Safeguarding and KCSIE 2016
The demands of keeping children and young people safe in education have grown significantly in the last decade and the Keeping Children Safe in Education guideline (KCSIE), which has been in place since 2014, has been recently amended to reflect recent trends.
Coming into statutory force on 5th September 2016, the new KCSIE guideline puts further emphasis on the need for all education professionals to understand that safeguarding is everyone’s responsibility. Each school will need to consider and review their safeguarding policies and procedures, particularly with respect to how they protect and maintain duty-of-care amidst the growing online threats to each student’s wellbeing.
The Prevent Duty and Online Safety
The Counter-Terrorism and Security Act, passed in 2015, contains a duty (known as the Prevent duty) which means that schools, childcare providers and further education establishments, along with prisons, local authorities and NHS trusts, are under a legal obligation to “have due regard to the need to prevent people from being drawn into terrorism”, with teachers and staff responsible for identifying signs that children might be vulnerable to radicalisation.
Blocking & Filtering is Not Enough
Schools and other education establishments have been predominantly focused on filtering website content and blocking website categories in an attempt to satisfy duty of care requirements around online safety and cyber bullying. However the KCSIE guidance actually warns of the risk of over-blocking leading to “unreasonable restrictions as to what children can be taught with regards to online teaching and safeguarding.”
With the enhanced auditing requirements needed to meet KCSIE and the Prevent Duty, schools now have to look much deeper into internet and social media traffic to identify potential children at risk.
Appropriate Filtering, Monitoring and Restrictions
Appropriate filtering should control access to inappropriate and harmful content as defined above. In addition, it should be flexible enough to meet the individual needs of each School for College setting and risk assessment. KCSIE defines a minimum requirement for filtering solutions. To comply, providers of content filtering tools/services need to be an IWF (Internet Watch Foundation) member which provides access to the child abuse image content (CAIC) list, as well integrating the home office police assessed list Counter Terrorism Internet Referral Unit (CTIRU) which keeps track of unlawful terrorist content.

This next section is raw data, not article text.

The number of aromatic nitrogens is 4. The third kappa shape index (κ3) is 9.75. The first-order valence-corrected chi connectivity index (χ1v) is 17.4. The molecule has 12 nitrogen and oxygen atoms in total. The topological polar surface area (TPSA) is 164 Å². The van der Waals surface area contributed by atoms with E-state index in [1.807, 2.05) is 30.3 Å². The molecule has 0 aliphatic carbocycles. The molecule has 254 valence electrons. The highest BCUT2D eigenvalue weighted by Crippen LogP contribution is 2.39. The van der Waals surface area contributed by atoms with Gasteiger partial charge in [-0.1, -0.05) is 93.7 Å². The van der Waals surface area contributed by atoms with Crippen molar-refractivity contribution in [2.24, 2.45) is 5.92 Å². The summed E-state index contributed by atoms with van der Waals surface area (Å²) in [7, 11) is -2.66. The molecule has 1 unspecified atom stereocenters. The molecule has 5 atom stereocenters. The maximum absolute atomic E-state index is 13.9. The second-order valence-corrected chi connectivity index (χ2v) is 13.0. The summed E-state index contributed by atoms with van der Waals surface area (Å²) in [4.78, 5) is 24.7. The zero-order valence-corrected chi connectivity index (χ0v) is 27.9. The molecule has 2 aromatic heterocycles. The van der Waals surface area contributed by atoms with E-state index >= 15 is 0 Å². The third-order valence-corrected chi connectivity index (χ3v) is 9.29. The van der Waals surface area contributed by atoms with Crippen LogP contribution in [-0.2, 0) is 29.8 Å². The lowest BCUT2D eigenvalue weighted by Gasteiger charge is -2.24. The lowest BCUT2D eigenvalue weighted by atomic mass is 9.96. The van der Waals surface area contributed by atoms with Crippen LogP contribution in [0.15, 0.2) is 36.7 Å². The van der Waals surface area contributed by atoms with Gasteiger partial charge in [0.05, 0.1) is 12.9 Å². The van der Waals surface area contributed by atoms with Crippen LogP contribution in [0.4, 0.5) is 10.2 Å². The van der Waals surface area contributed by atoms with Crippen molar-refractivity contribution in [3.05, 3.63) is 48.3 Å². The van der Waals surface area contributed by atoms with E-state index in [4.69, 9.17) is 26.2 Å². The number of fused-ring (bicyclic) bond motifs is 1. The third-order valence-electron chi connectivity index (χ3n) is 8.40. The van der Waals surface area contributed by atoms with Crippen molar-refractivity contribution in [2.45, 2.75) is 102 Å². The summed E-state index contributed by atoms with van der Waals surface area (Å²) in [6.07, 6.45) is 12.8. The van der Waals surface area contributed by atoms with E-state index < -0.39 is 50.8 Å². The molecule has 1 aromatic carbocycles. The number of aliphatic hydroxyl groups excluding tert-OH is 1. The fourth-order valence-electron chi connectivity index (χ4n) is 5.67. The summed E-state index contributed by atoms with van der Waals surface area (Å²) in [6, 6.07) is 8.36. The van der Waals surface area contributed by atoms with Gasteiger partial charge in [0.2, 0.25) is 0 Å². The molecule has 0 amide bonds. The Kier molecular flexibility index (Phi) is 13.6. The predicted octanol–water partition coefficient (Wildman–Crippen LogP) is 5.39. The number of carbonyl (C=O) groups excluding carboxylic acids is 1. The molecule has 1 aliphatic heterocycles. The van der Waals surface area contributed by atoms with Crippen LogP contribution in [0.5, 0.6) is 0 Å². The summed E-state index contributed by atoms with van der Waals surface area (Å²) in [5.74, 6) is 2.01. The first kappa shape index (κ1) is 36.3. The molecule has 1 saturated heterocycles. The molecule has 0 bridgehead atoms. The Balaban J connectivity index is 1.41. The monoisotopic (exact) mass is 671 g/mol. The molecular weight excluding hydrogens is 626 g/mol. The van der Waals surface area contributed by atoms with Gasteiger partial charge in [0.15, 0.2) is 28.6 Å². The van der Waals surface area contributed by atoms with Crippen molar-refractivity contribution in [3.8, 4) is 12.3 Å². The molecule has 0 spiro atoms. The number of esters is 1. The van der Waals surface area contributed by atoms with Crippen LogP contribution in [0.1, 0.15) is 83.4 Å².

Security products exist that are more intrusive in nature, capturing all activity on a user’s device, however these are not appropriate for the task of protecting children. There are areas of law which may introduce additional risk and exposure for both school and student through the deployment of intrusive technologies, from the recording and storage of young person’s most sensitive information, and the inherent risks to all of possessing that type of personal material. The right balance needs to be found between detailed monitoring, and respecting the privacy and personal life of the children.
From the most prestigious independent schools to the country’s top universities, Infosec Partners has helped education establishments to successfully develop robust security strategies and manage Safeguarding.
Listening to Heads and Bursars, Teachers, Students and Parents, we designed a portfolio of cybersecurity services specifically for schools. Infosec Partners helps schools understand the new threats facing them and teaches them how to take control of information and cybersecurity, staying compliant, managing budgets and risks.
For your free consultation, complete the adjacent form or to speak with trusted advisor immediately call us on +44 (0)1256 893662.